Overlooking the meeting of the Rivers Clyde and Leven in the west of Scotland, Dumbarton Rock has an impressive longevity of occupation. It is formed of two peaks, the Beak and the White Tower Crag, and rises 74 metres above its surroundings, giving it an ideal vantage point to protect against potential threats. It is no wonder, then, that it has a history of human occupation spanning over two thousand years.
From the 5th-11th centuries AD the rock was known as ‘Alt Clut’ – ‘Clyde Rock’ – and ‘Dùn Breatann’ – Gaelic for ‘Fort of the Britons’, from which the modern name Dumbarton derives. It was once the capital of the ancient kingdom of Strathclyde controlled west-central Scotland following the collapse of the Roman Empire.
Since the 13th century Dumbarton Rock has been home to a royal fortress that has entertained many well known names in Scottish history. It is where Sir John Mentieth held William Wallace in 1305 prior to his execution in England, and also becomes home to Mary, Queen of Scots in 1548 for six months before she sets sail for France. By the time Mary returns to Scotland the castle has lost its royal significance, and later becomes used more as a military garrison. In the 18th and 19th centuries the fortress is used to imprison leaders of the Jacobite uprising as well as soldiers in the Napoleonic Wars.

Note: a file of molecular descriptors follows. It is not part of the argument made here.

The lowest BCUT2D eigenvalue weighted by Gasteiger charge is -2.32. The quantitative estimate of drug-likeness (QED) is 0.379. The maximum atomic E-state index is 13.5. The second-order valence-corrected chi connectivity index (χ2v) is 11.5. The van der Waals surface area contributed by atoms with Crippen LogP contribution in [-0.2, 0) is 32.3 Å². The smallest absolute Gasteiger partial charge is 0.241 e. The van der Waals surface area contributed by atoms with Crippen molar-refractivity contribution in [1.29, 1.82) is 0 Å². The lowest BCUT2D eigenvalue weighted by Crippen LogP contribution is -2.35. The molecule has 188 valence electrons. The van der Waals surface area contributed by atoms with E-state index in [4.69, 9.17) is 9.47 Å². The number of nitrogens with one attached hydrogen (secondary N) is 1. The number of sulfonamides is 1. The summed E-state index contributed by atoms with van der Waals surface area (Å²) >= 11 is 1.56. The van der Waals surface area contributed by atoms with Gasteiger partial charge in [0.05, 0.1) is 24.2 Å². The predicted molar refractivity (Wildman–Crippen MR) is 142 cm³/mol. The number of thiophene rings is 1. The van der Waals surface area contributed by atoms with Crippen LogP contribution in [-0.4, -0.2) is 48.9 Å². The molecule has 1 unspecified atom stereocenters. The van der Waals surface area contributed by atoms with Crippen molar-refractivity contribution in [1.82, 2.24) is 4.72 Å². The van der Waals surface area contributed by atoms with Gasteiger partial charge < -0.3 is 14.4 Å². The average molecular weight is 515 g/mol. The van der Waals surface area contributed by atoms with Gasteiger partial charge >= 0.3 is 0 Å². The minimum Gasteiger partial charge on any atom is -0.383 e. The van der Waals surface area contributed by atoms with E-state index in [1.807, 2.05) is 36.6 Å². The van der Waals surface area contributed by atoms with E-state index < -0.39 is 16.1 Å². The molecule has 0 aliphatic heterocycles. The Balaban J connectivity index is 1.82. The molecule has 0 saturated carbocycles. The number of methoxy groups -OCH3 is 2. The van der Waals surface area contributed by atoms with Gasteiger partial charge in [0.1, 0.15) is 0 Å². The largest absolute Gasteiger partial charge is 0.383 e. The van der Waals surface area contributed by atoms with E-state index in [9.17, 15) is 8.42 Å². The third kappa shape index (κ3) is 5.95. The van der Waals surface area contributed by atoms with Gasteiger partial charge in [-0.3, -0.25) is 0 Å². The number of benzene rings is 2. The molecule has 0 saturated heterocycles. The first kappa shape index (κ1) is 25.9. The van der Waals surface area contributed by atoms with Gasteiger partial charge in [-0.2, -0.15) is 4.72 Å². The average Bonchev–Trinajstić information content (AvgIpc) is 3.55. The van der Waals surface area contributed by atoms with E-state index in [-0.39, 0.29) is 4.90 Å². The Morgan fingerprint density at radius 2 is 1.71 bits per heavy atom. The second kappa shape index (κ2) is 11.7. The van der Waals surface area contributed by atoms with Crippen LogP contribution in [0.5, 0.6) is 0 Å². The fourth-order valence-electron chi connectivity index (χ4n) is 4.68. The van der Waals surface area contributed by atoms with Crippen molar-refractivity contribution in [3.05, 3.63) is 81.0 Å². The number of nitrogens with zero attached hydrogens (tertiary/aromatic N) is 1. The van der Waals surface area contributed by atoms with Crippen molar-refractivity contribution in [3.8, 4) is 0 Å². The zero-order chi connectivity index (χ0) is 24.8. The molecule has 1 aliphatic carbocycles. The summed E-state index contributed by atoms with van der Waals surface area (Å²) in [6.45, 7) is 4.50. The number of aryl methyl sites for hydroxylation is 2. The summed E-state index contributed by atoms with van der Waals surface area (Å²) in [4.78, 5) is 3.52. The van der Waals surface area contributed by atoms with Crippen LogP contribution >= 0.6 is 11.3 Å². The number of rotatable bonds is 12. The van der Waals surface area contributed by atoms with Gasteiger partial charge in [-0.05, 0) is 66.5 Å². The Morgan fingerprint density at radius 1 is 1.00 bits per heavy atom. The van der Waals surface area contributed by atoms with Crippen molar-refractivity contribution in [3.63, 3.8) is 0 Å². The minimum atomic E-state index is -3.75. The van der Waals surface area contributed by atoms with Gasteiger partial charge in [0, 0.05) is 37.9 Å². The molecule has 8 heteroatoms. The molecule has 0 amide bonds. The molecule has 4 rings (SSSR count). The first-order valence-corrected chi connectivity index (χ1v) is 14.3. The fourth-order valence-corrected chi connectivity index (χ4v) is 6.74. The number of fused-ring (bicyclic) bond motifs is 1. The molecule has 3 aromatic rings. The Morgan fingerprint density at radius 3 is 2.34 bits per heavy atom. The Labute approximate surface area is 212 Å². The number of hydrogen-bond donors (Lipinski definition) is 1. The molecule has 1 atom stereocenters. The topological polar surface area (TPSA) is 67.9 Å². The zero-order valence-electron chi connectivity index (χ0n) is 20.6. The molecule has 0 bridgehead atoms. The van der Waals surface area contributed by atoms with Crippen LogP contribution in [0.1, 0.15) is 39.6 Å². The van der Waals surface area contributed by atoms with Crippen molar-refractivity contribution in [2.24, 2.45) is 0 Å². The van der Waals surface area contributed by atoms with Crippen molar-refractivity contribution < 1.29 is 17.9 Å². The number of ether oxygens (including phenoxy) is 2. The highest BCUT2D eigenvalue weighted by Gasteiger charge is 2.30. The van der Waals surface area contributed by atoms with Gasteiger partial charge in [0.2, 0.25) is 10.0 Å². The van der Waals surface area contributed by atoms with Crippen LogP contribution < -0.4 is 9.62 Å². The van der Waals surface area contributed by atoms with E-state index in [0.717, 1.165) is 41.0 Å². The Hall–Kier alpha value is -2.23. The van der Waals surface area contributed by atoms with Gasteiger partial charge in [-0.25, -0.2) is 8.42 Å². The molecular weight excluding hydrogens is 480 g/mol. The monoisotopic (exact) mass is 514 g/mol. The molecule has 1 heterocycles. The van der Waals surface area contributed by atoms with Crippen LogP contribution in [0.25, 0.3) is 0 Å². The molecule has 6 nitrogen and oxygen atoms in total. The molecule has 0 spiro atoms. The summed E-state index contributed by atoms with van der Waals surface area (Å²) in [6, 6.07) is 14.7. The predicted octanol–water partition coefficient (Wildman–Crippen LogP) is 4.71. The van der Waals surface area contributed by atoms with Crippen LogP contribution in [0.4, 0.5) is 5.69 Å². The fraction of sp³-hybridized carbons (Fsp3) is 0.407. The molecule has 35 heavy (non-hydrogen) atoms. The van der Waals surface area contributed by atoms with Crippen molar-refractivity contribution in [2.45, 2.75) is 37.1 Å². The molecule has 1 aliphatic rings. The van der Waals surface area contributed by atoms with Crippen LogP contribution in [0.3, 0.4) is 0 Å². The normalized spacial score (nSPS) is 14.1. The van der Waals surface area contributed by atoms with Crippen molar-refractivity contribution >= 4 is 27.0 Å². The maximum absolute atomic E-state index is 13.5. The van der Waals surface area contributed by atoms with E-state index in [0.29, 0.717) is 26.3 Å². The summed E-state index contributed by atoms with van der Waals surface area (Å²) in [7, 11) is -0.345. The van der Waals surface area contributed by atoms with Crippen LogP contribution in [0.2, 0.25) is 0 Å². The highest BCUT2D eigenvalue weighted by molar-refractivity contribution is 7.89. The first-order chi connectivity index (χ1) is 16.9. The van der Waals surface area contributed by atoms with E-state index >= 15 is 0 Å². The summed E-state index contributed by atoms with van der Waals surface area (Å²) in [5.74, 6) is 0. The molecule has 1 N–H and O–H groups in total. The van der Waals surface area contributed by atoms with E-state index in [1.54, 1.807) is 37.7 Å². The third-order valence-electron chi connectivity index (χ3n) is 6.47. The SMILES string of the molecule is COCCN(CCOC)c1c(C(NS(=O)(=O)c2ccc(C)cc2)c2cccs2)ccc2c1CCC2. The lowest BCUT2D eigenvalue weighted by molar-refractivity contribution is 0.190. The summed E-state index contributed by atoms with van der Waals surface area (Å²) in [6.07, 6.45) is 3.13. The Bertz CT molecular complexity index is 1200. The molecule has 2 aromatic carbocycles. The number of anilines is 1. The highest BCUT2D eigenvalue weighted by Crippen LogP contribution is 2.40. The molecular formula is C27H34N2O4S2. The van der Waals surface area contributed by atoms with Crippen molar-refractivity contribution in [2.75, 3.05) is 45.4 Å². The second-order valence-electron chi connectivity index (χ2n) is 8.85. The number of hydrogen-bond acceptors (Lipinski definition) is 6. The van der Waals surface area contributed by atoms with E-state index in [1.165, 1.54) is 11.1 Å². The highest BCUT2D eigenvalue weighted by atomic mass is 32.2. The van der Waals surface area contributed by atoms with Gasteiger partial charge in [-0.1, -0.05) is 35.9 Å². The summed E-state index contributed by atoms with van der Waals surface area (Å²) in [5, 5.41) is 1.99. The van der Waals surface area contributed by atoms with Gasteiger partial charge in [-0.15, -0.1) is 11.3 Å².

Nowadays, only the 18th century Governor’s House, ‘French Prison’, powder magazine, and artillery defences survive. We suspect that the rock was used as a hillfort by the local Damnonii tribe during the Roman Iron Age in Scotland, although there are barely any visible traces of earlier occupation. Further archaeological research is needed to confirm this.
The castle is now managed and maintained by Historic Environment Scotland and is a popular visitor attraction.
For more information see their website here